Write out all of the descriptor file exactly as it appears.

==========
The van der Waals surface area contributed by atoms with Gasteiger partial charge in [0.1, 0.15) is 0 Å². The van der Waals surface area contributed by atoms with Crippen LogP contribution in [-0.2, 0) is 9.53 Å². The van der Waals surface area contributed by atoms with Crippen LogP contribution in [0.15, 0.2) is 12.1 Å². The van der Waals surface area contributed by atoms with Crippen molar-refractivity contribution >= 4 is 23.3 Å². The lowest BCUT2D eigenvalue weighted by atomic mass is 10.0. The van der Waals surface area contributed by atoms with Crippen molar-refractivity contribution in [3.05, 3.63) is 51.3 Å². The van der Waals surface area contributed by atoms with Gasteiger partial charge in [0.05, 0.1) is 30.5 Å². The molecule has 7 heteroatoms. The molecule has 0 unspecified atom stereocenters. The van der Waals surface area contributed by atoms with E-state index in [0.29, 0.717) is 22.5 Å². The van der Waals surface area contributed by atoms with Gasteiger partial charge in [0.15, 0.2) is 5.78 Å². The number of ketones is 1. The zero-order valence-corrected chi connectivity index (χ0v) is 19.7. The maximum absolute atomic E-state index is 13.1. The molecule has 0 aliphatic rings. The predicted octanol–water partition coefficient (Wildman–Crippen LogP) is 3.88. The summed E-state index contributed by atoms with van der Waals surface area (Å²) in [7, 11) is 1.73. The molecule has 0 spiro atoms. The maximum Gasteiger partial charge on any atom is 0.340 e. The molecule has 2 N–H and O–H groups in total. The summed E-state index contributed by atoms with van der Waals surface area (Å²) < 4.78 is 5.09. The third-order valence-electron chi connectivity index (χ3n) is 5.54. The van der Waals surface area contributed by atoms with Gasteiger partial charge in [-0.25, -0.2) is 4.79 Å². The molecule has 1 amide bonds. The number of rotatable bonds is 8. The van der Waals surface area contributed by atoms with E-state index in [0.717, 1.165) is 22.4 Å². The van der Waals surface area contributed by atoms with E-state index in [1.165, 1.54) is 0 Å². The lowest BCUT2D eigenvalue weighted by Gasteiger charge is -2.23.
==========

The van der Waals surface area contributed by atoms with Gasteiger partial charge in [0.1, 0.15) is 0 Å². The van der Waals surface area contributed by atoms with Crippen LogP contribution in [-0.2, 0) is 9.53 Å². The van der Waals surface area contributed by atoms with Crippen LogP contribution in [0.15, 0.2) is 12.1 Å². The van der Waals surface area contributed by atoms with Crippen molar-refractivity contribution >= 4 is 23.3 Å². The lowest BCUT2D eigenvalue weighted by atomic mass is 10.0. The van der Waals surface area contributed by atoms with Crippen molar-refractivity contribution in [3.05, 3.63) is 51.3 Å². The van der Waals surface area contributed by atoms with Gasteiger partial charge in [0.05, 0.1) is 30.5 Å². The molecule has 7 heteroatoms. The molecule has 0 unspecified atom stereocenters. The van der Waals surface area contributed by atoms with E-state index in [0.29, 0.717) is 22.5 Å². The van der Waals surface area contributed by atoms with Gasteiger partial charge in [0.15, 0.2) is 5.78 Å². The number of ketones is 1. The zero-order valence-corrected chi connectivity index (χ0v) is 19.7. The maximum absolute atomic E-state index is 13.1. The molecule has 0 aliphatic rings. The predicted octanol–water partition coefficient (Wildman–Crippen LogP) is 3.88. The summed E-state index contributed by atoms with van der Waals surface area (Å²) in [7, 11) is 1.73. The molecule has 0 spiro atoms. The maximum Gasteiger partial charge on any atom is 0.340 e. The molecule has 2 N–H and O–H groups in total. The summed E-state index contributed by atoms with van der Waals surface area (Å²) < 4.78 is 5.09. The third-order valence-electron chi connectivity index (χ3n) is 5.54. The van der Waals surface area contributed by atoms with Gasteiger partial charge in [-0.25, -0.2) is 4.79 Å². The molecule has 1 amide bonds. The number of rotatable bonds is 8. The van der Waals surface area contributed by atoms with E-state index in [0.717, 1.165) is 22.4 Å². The van der Waals surface area contributed by atoms with E-state index in [1.165, 1.54) is 0 Å². The lowest BCUT2D eigenvalue weighted by Gasteiger charge is -2.23.